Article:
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The post-game Sale update on latest Manu Tuilagi injury

By Liam Heagney
Sale's Rob du Preez, Manu Tuilagi and Luke Cowan-Dickie celebrate beateing Saracens (Photo by Steve Bardens/Getty Images for Sale Sharks)

Alex Sanderson is refusing to believe that Manu Tuilagi has played his last match for Sale, claiming that he has a chance of making their June 1 semi-final at Bath even though he limped off with hamstring damage at Saracens.


The England midfield powerhouse has signed a deal that will take him to Bayonne in the Top 14 next season and he now faces a race against time to be fit to feature for the Sharks again following their convincing 20-10 win over the defending Gallagher Premiership champions.

That Sale heist at StoneX Stadium denied Saracens home advantage in the semi-finals, instead leaving them travelling to Northampton on May 31 with Sanderson’s third-place team booked in to visit The Rec the day after.

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Tuilagi exited the field in London after getting hurt in a 17th-minute carry that was ended when chopped down by Ben Earl.

Defeat for Sale would have meant that Saturday was his final appearance as they would have been overtaken on the table by Bristol. However, semi-final qualification means that the season now has one – if not two – more games left.


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“We are going to get it checked out,” explained Sanderson in the aftermath of a match where tries from Tom Roebuck and Rob du Preez, along with 10 points from the boot of George Ford, proved too got for Saracens to handle.

“He has definitely pulled his hamstring, we just don’t know how bad. But he is a quick healer, we know that, and we have got two weeks to put Humpty Dumpty back together again so we will give him as long as we can.”


Ford has electrified the Sale attack since his post-Guinness Six Nations return to the club following England duty and Sanderson sang his praises for a display where he left opposition No10 Owen Farrell firmly in the shade.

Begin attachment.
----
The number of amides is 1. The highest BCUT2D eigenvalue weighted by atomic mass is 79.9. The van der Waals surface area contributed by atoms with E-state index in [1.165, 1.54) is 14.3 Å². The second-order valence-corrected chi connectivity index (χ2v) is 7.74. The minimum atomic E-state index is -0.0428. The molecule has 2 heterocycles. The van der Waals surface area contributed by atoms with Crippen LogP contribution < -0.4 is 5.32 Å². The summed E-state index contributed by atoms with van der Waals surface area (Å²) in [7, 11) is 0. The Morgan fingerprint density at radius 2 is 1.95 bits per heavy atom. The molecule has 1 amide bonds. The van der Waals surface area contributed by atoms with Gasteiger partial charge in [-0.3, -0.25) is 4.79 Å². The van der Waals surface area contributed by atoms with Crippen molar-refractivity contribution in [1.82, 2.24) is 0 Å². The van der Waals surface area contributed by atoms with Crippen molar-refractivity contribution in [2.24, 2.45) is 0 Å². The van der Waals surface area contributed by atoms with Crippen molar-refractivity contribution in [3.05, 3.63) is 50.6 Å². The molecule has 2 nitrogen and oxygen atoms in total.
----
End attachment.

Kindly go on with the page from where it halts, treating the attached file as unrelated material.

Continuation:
“George Ford has been phenomenal. You meet players and there are only a couple I have met – Owen Farrell is one – with this type of influence and how he can take a group and turn a group.

“He is a tough kid, George, and he gets stuck in. He was quite aggressive afterwards, he was saying, ‘We are not celebrating this, we are going for Bath’.”

Sale blew a lead in the second half of last year’s Twickenham final, but there was no result-altering comeback from Saracens on this occasion after they found themselves 20-3 behind with 27 minutes remaining.


“I thought it was a really mature second half how we were able to manage the game because there was a high ball-in-play time in the first half.

“We leaned into the set-piece, which burns some of the clock. We’re not talking about gamesmanship here. They [Saracens] were just going, trying to run us off our feet, so you have got to lean into areas of strength which we felt today were the set-piece and our physicality. How they managed that second half was a really good sign of growth for this group.

“Reaching the play-offs has not really dawned on me,” he added. “From where we were post-Six Nations to getting to the top four is a Herculean effort from the lads. I give them all credit. They have taken hold of it since the Six Nations. Their ownership has taken it to a different level and they are loving it.”


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Flankly 10 hours ago
Resilient Irish will test Springboks despite provincial setbacks

The Bok kryptonite is complacency. How did they lose to Japan in 2015, or to Italy in 2016? There are plenty of less dramatic examples. They often boil down to the Boks dialing back their focus and intensity, presuming they can win with less than 100% commitment. This can be true of most teams, but there is a reason that the Boks are prone to it. It boils down to the Bok game plan being predicated on intensity. The game plan works because of the relentless and suffocating pressure that they apply. They don’t allow the opponent to control the game, and they pounce on any mistake. It works fantastically, but it is extremely demanding on the Bok players to pull it off. And the problem is that it stops working if you execute at anything less than full throttle. Complacency kills the Boks because it can lead to them playing at 97% and getting embarrassed. So the Bulls/Leinster result is dangerous. It’s exactly what is needed to introduce that hint of over-confidence. Rassie needs to remind the team of the RWC pool game, and of the fact that Ireland have won 8 of the 12 games between the teams in the last 20 years. And of course the Leinster result also means that Ireland have a point to prove. Comments like “a club team beating a test team” will be pasted on the changing room walls. They will be out to prove that the result of the RWC game truly reflects the pecking order between the teams. The Boks can win these games, but, as always, they need to avoid the kryptonite.

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